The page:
This article originally appeared in the May 2012 issue of Next Gen Mobility magazine.
Last issue, I talked about clouds, the new business models that are developing around them, and some of the value CSPs can deliver in a cloud environment. In summary, CSPs have an opportunity to be part of a broader range of services, but they will provide only certain parts of a larger end-to-end service. Specifically, I noted that CSPs have opportunities in transport, QoS, billing on-behalf, and – interestingly – E2E service management. So can OSS/BSS really be a competitive advantage for our industry? Let’s see.
Assembling composite services across entities depends on the availability of published, re-usable, loosely-coupled service components. Throughout IT, this idea is really called SOA, the service-oriented architecture. In SOA, complete services are composites – meaning they are made up of smaller service components such that service A plus B plus C forms a complete, interesting commercial product. Most IT shops are embracing this internally already. It’s the logical extension of object-oriented programming and has lots of business benefits:
· greater re-use;
· lower maintenance;
· faster time to market;
· lower development costs; and
· greater flexibility.
Let’s think about the network effect. The more that people can (re)use a component, the greater its value. Consequently, if SOA is good for IT, it’s even better on the global web or public cloud. That’s the genesis of web 2.0, and the hope for CSP’s (News - Alert) developer APIs everywhere. The problem has been that most developer APIs have suffered from weak adoption. Nonetheless, primary market research indicates that the market potential remains strong – developers universally indicate that they want richer functionality, simpler accessibility, and simpler or more attractive commercial terms. Many CSPs are actively addressing these deficiencies, and thus we may yet see the day where app developers view telco resources as absolutely critical elements of their toolkit, and as natural to reach out to as Google (News - Alert), social media or other web based resources today. So, assuming we will eventually succeed, let’s look at the implications on OSS and BSS.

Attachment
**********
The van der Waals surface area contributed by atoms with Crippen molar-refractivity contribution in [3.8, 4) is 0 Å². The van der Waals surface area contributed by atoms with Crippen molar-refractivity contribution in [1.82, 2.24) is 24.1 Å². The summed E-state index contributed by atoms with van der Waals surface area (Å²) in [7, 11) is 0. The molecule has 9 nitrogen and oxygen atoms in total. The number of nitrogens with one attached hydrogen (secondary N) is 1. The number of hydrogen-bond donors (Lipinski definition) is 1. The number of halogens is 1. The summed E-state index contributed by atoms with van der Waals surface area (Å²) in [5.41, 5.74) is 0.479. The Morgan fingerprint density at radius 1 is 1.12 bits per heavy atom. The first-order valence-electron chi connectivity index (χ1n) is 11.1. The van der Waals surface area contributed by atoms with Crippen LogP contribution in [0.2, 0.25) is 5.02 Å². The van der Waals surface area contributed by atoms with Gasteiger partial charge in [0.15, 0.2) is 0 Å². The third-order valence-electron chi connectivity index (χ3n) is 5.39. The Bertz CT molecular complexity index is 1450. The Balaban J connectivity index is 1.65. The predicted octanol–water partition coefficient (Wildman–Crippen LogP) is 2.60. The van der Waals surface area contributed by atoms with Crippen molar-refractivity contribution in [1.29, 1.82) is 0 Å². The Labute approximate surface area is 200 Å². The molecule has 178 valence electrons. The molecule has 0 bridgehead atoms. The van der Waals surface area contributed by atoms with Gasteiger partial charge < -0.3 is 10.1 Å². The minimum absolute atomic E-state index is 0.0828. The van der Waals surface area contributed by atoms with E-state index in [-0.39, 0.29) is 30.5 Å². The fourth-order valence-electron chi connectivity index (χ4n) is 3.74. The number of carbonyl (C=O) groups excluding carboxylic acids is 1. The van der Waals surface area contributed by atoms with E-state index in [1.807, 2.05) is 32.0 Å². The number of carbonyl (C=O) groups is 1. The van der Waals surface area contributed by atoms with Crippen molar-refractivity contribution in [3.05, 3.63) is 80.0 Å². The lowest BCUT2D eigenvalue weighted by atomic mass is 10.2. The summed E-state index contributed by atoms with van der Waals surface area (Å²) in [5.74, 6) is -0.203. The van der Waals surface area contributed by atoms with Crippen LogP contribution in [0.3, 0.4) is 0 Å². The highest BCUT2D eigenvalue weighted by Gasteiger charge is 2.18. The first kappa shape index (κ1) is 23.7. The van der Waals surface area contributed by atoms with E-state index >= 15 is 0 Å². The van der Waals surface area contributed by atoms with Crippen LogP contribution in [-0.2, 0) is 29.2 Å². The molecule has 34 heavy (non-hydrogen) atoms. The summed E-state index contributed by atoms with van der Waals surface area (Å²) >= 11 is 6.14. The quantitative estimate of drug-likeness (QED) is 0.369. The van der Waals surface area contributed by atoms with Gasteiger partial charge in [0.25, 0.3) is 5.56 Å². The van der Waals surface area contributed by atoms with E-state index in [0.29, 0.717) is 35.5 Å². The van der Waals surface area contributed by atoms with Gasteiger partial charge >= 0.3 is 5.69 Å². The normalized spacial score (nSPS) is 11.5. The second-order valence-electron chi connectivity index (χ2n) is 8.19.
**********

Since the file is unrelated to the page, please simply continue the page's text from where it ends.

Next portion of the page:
If, in the emerging world of clouds, services will be composed using SOA-like principles, success demands a similar structure for OSS and BSS support processes. This is a significant departure for most operators. It means that each service must be accompanied by a set of OSS/BSS services, specifically those that:
· allow for discovery of that service;
· allow for provisioning/fulfillment of that service;
· allow for assurance of that service; and
· allow for end user and wholesale charging for that service.
In effect we need a more complex web service with multiple components that collectively support the functional interface, as well as each of the OSS/BSS functions. The service composer may now compose a working service, and, at the same time, compose the OSS/BSS support required for that service to scale commercially.
This is the same approach that manufacturers have employed for decades – in some cases for nearly a century. Interchangeable and standardized parts can be assembled into multiple different products. In manufacturing, this results in faster time to market, lower component costs, greater flexibility, and lower repair costs. (You don’t need a master machinist to make you a custom screw; you buy one for 6 cents at the hardware store.) The same benefits accrue to management process support.
But this fundamentally changes OSS and BSS. They become platforms, exposing process fragments as web services, which can be assembled as we please. Continuing the analogy to process efficiency, my employer, Telcordia (now a part of Ericsson (News - Alert)), refers to this as service studio. It is our vision that the long lead times and high process development costs that have characterized OSS/BSS support can tumble, and with it, the costs of innovation can fall.
Internally, we can easily see the advantages in terms of agility. But this also opens the door for innovative developers – from large content companies to small entrepreneurs, to utilize CSP-provided service components, and easily plug them into a full management framework. It also opens the door for CSPs to offer capabilities like end-to-end service quality management of a web service basis. (See last issue’s column for more on this.)
In summary, the cloud’s power comes from the network effect, where innovation occurs across the broadest range of capabilities and service building blocks. CSPs can participate in this ecosystem only if they expose valuable services, and make them easy and practical to employ. Among first order implications, this means flexible charging models and loosely coupled management components. In making this transformation to support public clouds, we do ourselves a great favor. We, in effect, build the internal infrastructure to innovate more agilely within our own networks, building an internal cloud architecture for both services and their management.Grant F. Lenahan is vice president and strategist for service delivery solutions at Telcordia (News - Alert), now part of Ericsson (www.ericsson.com/telcordia).
Edited by Stefania Viscusi